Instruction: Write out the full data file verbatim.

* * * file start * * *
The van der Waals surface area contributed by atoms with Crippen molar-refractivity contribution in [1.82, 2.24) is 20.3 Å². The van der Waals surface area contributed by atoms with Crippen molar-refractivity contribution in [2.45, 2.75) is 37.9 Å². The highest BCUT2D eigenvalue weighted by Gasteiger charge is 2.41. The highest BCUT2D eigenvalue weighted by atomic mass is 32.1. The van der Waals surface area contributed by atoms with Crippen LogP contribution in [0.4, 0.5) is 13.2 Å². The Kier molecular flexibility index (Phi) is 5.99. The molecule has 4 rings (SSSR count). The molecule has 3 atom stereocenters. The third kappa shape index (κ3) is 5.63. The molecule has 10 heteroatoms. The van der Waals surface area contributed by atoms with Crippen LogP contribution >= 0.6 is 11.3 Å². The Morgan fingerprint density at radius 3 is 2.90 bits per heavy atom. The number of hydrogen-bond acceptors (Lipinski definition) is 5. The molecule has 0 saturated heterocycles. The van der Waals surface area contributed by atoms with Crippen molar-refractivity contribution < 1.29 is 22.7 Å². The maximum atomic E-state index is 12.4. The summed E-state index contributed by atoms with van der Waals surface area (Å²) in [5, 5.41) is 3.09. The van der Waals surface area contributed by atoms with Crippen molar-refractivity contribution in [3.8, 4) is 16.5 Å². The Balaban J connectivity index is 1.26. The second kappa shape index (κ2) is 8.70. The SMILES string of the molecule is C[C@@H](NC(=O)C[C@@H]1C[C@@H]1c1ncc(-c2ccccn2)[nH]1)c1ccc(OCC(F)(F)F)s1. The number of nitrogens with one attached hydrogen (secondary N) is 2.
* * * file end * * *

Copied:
The van der Waals surface area contributed by atoms with Crippen molar-refractivity contribution in [1.82, 2.24) is 20.3 Å². The van der Waals surface area contributed by atoms with Crippen molar-refractivity contribution in [2.45, 2.75) is 37.9 Å². The highest BCUT2D eigenvalue weighted by Gasteiger charge is 2.41. The highest BCUT2D eigenvalue weighted by atomic mass is 32.1. The van der Waals surface area contributed by atoms with Crippen LogP contribution in [0.4, 0.5) is 13.2 Å². The Kier molecular flexibility index (Phi) is 5.99. The molecule has 4 rings (SSSR count). The molecule has 3 atom stereocenters. The third kappa shape index (κ3) is 5.63. The molecule has 10 heteroatoms. The van der Waals surface area contributed by atoms with Crippen LogP contribution >= 0.6 is 11.3 Å². The Morgan fingerprint density at radius 3 is 2.90 bits per heavy atom. The number of hydrogen-bond acceptors (Lipinski definition) is 5. The molecule has 0 saturated heterocycles. The van der Waals surface area contributed by atoms with Crippen molar-refractivity contribution < 1.29 is 22.7 Å². The maximum atomic E-state index is 12.4. The summed E-state index contributed by atoms with van der Waals surface area (Å²) in [5, 5.41) is 3.09. The van der Waals surface area contributed by atoms with Crippen molar-refractivity contribution in [3.8, 4) is 16.5 Å². The Balaban J connectivity index is 1.26. The second kappa shape index (κ2) is 8.70. The SMILES string of the molecule is C[C@@H](NC(=O)C[C@@H]1C[C@@H]1c1ncc(-c2ccccn2)[nH]1)c1ccc(OCC(F)(F)F)s1. The number of nitrogens with one attached hydrogen (secondary N) is 2.